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Ham's Squatting Map of Victoria

Date: 1851
Dimensions:
Overall: 470 x 730 mm, 240.3 g
Medium: Ink on paper
Credit Line: ANMM Collection
Classification:Maps, charts and plans
Object Name: Map
Object No: 00048276

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    Description
    This folding map backed on linen provided a practical geographical pocket guide for immigrants arriving in the new colony of Victoria, established in 1851. Following the discovery of gold near Ballarat in 1851 the population of Victoria grew from 76,000 to 540,000 in a decade as gold fever attracted people from around the world.
    SignificanceConveniently portable in size, folding maps became popular with the increasingly literate public of the 19th century. Victoria was the only permanent British colony in Australia to be settled without the permission of the British authorities, and Ham's map is significant as a representation of land acquisition and management in the formative period of the colony of Victoria.
    HistoryThomas Ham (1821-1870), engraver, lithographer and publisher was the eldest son of Rev. John Ham and his wife Ann Job, née Tonkin. Thomas was born on 17 February 1821 at Teignmouth, Devon, England. The family arrived in Melbourne on the DUBLIN on 13 December 1842, intending to go to Sydney but Melbourne Baptists persuaded John Ham to stay and in July 1843 he became the first minister of the Collins Street Baptist Church. In August 1847 he resigned to go to the Bathurst Street Church in Sydney.

    Thomas had trained as an engraver and in 1843 was commissioned to engrave the corporation seal for the Town of Melbourne. With his business in Collins Street, East Melbourne, he was sole contractor for engravings and lithography for the government and designed and engraved currency notes for various banks. He also took up land with another brother, Jabez, on the River Plenty in 1845 and in 1846-47 at Lalbert in the Wimmera district. In 1847 he published a map showing the squatting districts of 'Australia Felix'; it ran to six editions in 1851- 61. Other maps published in 1849- 54 included Melbourne and Geelong Districts (1849), Map of the Suburban Lands of the City of Melbourne (1852) and Plan of the City of Melbourne (1854). Ham lithographed the first Victorian stamps issued in January 1850: 1,800,000 'Half-length' stamps for 1d., 2d. and 3d. values, and also lithographed fifty brass cancelling-seals. In 1852 he engraved the plate for the 2d. 'Queen-on-Throne' stamps and printed 500,000 direct from the plate.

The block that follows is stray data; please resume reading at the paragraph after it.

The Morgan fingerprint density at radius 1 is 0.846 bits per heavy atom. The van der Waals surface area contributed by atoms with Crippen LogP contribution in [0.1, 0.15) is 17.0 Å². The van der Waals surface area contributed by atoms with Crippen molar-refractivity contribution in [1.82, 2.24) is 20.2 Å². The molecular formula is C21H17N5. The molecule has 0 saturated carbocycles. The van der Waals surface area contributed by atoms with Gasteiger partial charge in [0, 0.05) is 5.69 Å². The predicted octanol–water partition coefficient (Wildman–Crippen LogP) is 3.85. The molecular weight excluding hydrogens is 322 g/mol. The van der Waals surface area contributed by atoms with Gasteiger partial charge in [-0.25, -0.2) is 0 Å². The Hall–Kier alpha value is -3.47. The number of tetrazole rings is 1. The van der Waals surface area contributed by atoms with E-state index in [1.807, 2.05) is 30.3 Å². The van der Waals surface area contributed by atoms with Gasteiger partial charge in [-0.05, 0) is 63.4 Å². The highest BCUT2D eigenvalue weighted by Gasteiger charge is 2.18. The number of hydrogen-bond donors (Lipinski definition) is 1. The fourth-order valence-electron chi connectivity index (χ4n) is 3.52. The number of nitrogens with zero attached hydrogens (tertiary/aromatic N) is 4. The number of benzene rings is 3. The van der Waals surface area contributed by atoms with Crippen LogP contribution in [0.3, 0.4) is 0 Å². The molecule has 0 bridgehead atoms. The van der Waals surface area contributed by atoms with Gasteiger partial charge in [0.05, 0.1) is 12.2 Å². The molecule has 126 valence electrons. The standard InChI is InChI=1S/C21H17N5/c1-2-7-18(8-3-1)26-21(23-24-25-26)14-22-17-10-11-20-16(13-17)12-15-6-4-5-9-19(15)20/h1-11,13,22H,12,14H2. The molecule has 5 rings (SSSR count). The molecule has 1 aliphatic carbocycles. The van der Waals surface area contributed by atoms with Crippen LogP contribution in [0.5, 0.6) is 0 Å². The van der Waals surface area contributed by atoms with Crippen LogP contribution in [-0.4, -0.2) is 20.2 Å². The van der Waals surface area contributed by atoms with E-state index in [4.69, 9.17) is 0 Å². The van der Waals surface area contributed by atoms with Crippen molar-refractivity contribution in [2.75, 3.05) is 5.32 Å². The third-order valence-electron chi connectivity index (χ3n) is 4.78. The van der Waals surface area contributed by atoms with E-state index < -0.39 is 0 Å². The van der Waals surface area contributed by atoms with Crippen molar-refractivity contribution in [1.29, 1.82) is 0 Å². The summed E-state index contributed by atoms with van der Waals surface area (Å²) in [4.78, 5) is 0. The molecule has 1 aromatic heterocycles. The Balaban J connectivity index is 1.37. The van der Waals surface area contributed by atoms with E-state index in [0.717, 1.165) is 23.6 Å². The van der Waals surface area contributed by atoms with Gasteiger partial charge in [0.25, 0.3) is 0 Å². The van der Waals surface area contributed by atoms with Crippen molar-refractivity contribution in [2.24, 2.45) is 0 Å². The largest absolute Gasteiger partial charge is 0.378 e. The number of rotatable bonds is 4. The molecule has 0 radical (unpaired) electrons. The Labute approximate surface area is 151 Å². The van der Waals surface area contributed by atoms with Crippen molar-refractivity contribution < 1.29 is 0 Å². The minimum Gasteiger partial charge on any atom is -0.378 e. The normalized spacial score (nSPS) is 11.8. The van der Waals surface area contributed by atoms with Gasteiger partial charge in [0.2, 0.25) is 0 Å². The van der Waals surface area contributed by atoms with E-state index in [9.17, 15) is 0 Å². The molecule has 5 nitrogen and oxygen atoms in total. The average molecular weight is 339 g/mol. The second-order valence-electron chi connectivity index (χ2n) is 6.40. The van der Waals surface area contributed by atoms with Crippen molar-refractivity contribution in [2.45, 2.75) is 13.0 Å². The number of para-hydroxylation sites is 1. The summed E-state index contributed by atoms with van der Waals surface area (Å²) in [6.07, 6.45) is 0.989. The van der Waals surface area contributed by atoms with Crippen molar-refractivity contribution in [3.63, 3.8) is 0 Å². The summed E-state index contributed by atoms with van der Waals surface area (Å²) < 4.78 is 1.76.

From July 1850 to August 1852 Thomas and two of his brothers jointly published the Illustrated Australian Magazine, the first of its kind in Australia. Thomas engraved and lithographed the maps and plates, many of them drawn by W Strutt. Ham's 'Five Views of the Gold Fields of Mount Alexander and Ballarat', drawn by D Tulloch, was engraved and published by Thomas in 1852, followed in 1854 by 'The Diggers Portfolio' and 'The Gold Diggers Portfolio', each with plates. In 1853 as a land and commission agent Thomas had opened the Central Land Office at 35 Swanston Street, and in 1855 was joined by his brother Cornelius in what became the long-standing firm of C J & T Ham. Thomas also opened a quartz works at Taradale in 1855 but in December 1857 joined the Victorian Geological Survey Office where he had charge of the lithography of sale plans. Four lithographs were printed from stone at lectures given by him in December 1859 and April 1860. Later that year he transferred the agency business to Cornelius and moved to Brisbane, where he was lithographer in the Survey Office from 1860 and chief engraver in 1866-70. With his brother-in-law, William Knight, he formed Thomas Ham & Co., general engravers, lithographic artists, printers and photographers, but the firm was dissolved in November 1868. With Knight, John Collings and W S Warren, Thomas then developed sugar plantations on the Albert River and later bought a farm at Redcliffe. He lithographed and published several maps in Queensland, including 'Atlas of the Colony of Queensland' (about 1868), and engraved maps for the government. He died at Brisbane on 8 March 1870.

    (Text taken and adapted from the Australian Dictionary of Biography entry by Ian F. McLaren, Volume 4, Melbourne University Press, 1972, pp 328-329).


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    Publisher: Thomas Ham

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